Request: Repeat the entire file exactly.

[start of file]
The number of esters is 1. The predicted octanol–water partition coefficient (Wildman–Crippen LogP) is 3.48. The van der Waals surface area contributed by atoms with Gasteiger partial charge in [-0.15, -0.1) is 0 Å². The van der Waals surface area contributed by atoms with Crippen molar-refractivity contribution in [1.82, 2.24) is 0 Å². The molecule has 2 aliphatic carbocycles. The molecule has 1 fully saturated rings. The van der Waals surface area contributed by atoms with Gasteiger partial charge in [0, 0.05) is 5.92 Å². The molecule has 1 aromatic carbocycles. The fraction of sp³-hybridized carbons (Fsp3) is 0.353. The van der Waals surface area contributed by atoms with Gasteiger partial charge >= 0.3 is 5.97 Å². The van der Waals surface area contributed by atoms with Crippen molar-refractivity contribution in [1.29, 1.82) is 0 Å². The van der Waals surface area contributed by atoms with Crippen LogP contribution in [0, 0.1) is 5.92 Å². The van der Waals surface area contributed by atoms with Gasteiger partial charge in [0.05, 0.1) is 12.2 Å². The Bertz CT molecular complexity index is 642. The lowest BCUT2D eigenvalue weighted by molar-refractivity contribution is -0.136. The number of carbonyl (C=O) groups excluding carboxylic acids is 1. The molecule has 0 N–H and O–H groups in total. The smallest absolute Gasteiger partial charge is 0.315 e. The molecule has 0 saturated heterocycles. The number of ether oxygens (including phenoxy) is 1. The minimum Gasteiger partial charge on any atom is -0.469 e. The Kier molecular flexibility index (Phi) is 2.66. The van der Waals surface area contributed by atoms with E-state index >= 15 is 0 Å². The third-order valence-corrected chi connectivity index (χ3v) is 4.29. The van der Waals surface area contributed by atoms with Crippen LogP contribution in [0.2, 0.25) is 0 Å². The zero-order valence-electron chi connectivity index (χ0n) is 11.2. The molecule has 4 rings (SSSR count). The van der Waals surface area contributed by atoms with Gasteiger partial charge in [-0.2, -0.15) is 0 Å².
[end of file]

The number of esters is 1. The predicted octanol–water partition coefficient (Wildman–Crippen LogP) is 3.48. The van der Waals surface area contributed by atoms with Gasteiger partial charge in [-0.15, -0.1) is 0 Å². The van der Waals surface area contributed by atoms with Crippen molar-refractivity contribution in [1.82, 2.24) is 0 Å². The molecule has 2 aliphatic carbocycles. The molecule has 1 fully saturated rings. The van der Waals surface area contributed by atoms with Gasteiger partial charge in [0, 0.05) is 5.92 Å². The molecule has 1 aromatic carbocycles. The fraction of sp³-hybridized carbons (Fsp3) is 0.353. The van der Waals surface area contributed by atoms with Gasteiger partial charge >= 0.3 is 5.97 Å². The van der Waals surface area contributed by atoms with Crippen molar-refractivity contribution in [1.29, 1.82) is 0 Å². The van der Waals surface area contributed by atoms with Crippen LogP contribution in [0, 0.1) is 5.92 Å². The van der Waals surface area contributed by atoms with Gasteiger partial charge in [0.05, 0.1) is 12.2 Å². The Bertz CT molecular complexity index is 642. The lowest BCUT2D eigenvalue weighted by molar-refractivity contribution is -0.136. The number of carbonyl (C=O) groups excluding carboxylic acids is 1. The molecule has 0 N–H and O–H groups in total. The smallest absolute Gasteiger partial charge is 0.315 e. The molecule has 0 saturated heterocycles. The number of ether oxygens (including phenoxy) is 1. The minimum Gasteiger partial charge on any atom is -0.469 e. The Kier molecular flexibility index (Phi) is 2.66. The van der Waals surface area contributed by atoms with E-state index >= 15 is 0 Å². The third-order valence-corrected chi connectivity index (χ3v) is 4.29. The van der Waals surface area contributed by atoms with Crippen LogP contribution in [0.2, 0.25) is 0 Å². The zero-order valence-electron chi connectivity index (χ0n) is 11.2. The molecule has 4 rings (SSSR count). The van der Waals surface area contributed by atoms with Gasteiger partial charge in [-0.2, -0.15) is 0 Å².